“We don’t supply to the big supermarkets. It is something we have chosen not to do. We like who we work with. We are independent. People are surprised when they meet me or Erica at a trade show and we say we are a small Scottish business rather than a brand from a multi-national food business. We have the autonomy to go off and do new blends, and launch things that we think are going to work. While the branding is important, it is the quality of the product that sells.”
Sarah Chanter has taken the lead on all the design, working with her old college. She set a brief for the illustrations from fourth-year students. The competition was won by Milly Wood, who was inspired by American folk art and design of the 1930s. The leaping horses, the ceremonial elephants and the flower designs now grace the packets. Milly’s latest drawing is on the Chilli Rooibos loose leaf tea, with the package designed by Sarah. The tea is a blend of Rooibos, rosebuds, safflower petals, peony petals and chilli pieces.
“Her illustrations are beautiful and we get so many compliments. We like to add to our range every year.”
eteaket has been working with Not On The High Street.com, the award-winning website set up by entrepreneurs Holly Tucker and Sophie Cornish in 2006, and selected for the TechCityUK’s Future Fifty programme. For the tea specialists, social media has been a blessing with regular updates on Erica’s excursions and the promotion of events, and even live music in the teashop. Does she think they might expand the teashop from its cosy basement in Edinburgh’s Frederick Street? After all, it’s a must-visit in the Lonely Planet guide to Scotland.
“It’s something we are always looking at. The internet and wholesale growth has taken off for us. Although, the biggest complaint I get about this place is that there is always a queue, so demand suggests we could probably open an over-spill,” she laughs.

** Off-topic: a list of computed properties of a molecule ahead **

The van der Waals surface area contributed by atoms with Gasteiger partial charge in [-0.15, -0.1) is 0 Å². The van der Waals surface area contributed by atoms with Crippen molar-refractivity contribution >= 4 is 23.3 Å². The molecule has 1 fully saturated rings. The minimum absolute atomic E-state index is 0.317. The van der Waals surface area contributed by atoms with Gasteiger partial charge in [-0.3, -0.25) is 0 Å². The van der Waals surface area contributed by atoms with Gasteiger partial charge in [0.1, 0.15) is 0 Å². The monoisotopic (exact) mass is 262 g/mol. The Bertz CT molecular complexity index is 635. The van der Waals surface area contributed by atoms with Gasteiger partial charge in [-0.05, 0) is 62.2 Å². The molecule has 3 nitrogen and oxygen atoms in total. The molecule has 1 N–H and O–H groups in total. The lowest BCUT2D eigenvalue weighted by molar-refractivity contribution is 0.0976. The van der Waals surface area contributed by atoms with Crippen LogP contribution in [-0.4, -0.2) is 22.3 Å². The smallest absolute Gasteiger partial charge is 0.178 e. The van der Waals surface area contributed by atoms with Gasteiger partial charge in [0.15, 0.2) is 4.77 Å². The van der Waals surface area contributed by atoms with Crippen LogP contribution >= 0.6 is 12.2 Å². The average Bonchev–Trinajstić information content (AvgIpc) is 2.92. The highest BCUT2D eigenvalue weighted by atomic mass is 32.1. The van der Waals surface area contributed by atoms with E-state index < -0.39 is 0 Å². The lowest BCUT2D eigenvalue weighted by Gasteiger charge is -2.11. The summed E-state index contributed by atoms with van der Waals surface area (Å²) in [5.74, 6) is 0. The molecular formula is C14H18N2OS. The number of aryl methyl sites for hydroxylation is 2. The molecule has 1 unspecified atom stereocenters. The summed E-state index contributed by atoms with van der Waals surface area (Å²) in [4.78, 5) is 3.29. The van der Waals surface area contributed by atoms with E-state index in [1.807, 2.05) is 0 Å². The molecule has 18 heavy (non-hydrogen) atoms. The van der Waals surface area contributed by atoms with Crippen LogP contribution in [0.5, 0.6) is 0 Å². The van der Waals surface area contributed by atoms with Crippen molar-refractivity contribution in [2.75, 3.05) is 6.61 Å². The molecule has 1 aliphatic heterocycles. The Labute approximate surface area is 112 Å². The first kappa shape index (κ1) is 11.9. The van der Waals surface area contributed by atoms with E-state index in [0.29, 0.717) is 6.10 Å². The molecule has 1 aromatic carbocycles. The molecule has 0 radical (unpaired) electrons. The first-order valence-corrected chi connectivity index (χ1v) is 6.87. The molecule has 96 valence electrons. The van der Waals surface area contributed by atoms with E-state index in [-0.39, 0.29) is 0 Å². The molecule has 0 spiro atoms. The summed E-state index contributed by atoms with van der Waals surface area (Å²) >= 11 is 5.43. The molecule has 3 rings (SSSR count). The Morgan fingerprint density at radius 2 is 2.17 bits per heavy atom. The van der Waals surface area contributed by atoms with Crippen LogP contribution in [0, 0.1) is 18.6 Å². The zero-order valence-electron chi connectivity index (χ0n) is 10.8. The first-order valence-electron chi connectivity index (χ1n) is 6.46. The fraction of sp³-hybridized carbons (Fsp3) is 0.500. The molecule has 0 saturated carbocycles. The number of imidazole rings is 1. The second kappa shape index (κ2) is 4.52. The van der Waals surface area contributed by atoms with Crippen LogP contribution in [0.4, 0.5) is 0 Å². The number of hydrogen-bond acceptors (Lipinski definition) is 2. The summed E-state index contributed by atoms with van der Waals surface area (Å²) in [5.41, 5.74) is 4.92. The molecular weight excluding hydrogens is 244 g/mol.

“We have our regulars but there is a mix of people from students, tourists, across the generations, who enjoy over breakfast, brunch and afternoon tea with scones and strawberry jam. We are not aimed at one demographic. I always think it is a special thing to come here. It’s not like going to a high-street chain.”
The ethical dimension of the business also remains at the heart of their thinking, as next year they will be a member of the Ethical Tea Partnership which improves the lives of tea workers. Their charity work is Cuppa For Causes, raising money for Aberlour, the children’s charity with a gift-voucher drop, and Breakthrough Breast Cancer. And Sarah and the team support the Bethany Care Van, which distributes food and clothing to the homeless.
The recent news that the Wee Tea Company has produced tea from its bushes in Scotland at Amulree in Perthshire is also exciting news.
“Scotland has a great heritage with the tea industry. We took part at a tea festival in Laurenckirk in Aberdeenshire, which celebrated the influences of James Taylor, the importer of Earl Grey, and Thomas Lipton, an iconic Scottish business figure. Tea is such a hardy plant, it’s exciting to see if it will grow successfully in Scotland.”
You can already see Sarah’s brain whirring on how tender Scottish leaves might be blended with jasmine or gen mai cha. eteaket is already moving into tea-based cocktails and tea-beers, which are now being taken up by trendier bars looking for something new.
As a 29-year-old, managing a rapidly expanding business, what challenges does she face? “The good thing is no two days are the same, the bad thing is that no two days are ever the same. You can come prepared for your working day with a list and then there’s a curve ball with a huge order that wants immediate delivery.
But the sense of achievement when you are able to deliver is brilliant. No matter how hard the day, you’re always picked up by a nice review on TripAdvisor or an email from a happy customer.”
Sarah is methodical about the figures and sales and likes to see everything laid out on spread sheets.“I’ve picked up so much over the past four years, but there’s more I can be learning.”
As Erica’s business shareholding partner, Sarah says they share the load. “We kind of do a bit of everything each. I do a lot of the marketing, design, public relations, online activity, while Erica is doing the potential export growth and tea training – and we both look after customer relationships. Erica’s taste buds for the tea are amazing: she knows what is the best tea, before even drinking it. Hopefully, this is something that one day I will learn.”
Sarah, who lives in Stockbridge and walks to work most days, is a keen runner; she’s hoping to undertake a marathon, possibly the Paris event, and also the Mighty Deerstalker in muddy March. For Sarah and Erica, eteaket is breaking the surface of a massive market.
Meantime, eteaket also sells coffee too, which is roasted by Edinburgh-based Artisan Roast. But that’s another story.